This all helps, I hope, in encouraging us all to really do the 20 second hand wash every time it is recommended to be done, to mask, keep six feet apart, and so on. Yes, we see violations of all of these health protocols everyday on television, in the news, at stores, and on the streets—not to mention the belligerent objections that get raised by people who selfishly resist the medical advice and put others at risk. Pointing out this bad behavior get awkward, (I got an earful at the botanic garden, of all places, for doing so with someone pushing a stroller open-faced), but we cannot be afraid to take care of ourselves and others.

Reading scripture faithfully goes best when we don’t isolate and overweight texts to bolster an argument we want to make. As you have heard me say before, “ When you take the text out if the context, it may be scripture—but it ain’t the gospel”. The gospel reading for August 23rd is familiar to us; but because of that, it needs to be looked at more carefully than we usually undertake.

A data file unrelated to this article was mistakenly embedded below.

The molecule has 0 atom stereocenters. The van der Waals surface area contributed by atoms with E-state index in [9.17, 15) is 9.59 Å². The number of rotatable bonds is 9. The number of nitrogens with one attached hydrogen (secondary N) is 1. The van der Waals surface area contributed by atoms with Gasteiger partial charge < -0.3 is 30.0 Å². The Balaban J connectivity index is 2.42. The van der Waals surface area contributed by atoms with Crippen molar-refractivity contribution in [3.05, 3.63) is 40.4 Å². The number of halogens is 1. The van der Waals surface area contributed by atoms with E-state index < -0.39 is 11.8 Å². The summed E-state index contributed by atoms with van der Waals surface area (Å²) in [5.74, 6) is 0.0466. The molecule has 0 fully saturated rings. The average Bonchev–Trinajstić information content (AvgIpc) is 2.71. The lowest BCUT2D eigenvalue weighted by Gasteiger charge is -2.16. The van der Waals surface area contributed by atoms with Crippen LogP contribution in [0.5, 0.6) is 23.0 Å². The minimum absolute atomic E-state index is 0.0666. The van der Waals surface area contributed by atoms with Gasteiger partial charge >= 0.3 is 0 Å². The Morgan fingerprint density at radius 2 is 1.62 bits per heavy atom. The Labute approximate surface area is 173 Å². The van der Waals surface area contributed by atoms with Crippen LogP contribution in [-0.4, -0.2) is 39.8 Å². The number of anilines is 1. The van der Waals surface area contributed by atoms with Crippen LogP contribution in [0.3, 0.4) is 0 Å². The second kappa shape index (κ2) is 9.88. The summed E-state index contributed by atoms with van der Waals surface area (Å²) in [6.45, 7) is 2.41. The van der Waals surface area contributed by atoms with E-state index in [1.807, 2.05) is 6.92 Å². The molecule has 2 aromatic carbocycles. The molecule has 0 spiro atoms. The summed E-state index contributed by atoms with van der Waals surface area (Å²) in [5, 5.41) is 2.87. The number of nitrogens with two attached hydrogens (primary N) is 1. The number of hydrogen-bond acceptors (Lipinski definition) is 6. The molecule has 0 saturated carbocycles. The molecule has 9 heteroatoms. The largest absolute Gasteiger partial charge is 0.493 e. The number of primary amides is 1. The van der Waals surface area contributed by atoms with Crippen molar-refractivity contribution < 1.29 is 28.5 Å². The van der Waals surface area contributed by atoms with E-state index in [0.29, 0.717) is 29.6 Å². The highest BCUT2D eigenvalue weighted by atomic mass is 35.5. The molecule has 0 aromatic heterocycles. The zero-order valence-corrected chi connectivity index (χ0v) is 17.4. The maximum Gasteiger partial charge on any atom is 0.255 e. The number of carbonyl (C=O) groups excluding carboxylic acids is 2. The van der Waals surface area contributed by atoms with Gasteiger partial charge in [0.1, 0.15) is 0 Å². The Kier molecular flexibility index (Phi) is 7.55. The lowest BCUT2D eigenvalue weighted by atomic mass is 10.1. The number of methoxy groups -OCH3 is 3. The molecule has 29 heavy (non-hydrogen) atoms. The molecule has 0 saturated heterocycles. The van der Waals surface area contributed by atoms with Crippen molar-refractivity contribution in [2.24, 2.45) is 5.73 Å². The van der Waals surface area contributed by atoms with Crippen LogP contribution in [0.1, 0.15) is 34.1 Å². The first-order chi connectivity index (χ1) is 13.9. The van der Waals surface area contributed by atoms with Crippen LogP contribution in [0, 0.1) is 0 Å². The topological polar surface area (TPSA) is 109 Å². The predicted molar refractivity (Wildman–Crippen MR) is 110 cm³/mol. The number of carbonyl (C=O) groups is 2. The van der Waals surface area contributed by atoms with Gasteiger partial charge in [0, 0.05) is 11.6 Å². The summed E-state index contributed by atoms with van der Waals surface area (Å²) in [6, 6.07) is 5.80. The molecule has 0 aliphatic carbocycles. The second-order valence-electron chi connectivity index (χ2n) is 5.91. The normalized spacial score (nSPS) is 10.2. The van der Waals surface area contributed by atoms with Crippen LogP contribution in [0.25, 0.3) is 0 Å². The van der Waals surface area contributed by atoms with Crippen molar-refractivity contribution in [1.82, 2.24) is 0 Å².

What follows is not an attempt to re-present my homily from last Sunday. So much has happened in nature, in politics, in the lives of ordinary citizens, and in the work of leaders that I hesitate to recreate my words of only a few days ago. Instead, I am going to give you an outline of how I interpreted the gospel text and used that work to shape what I said.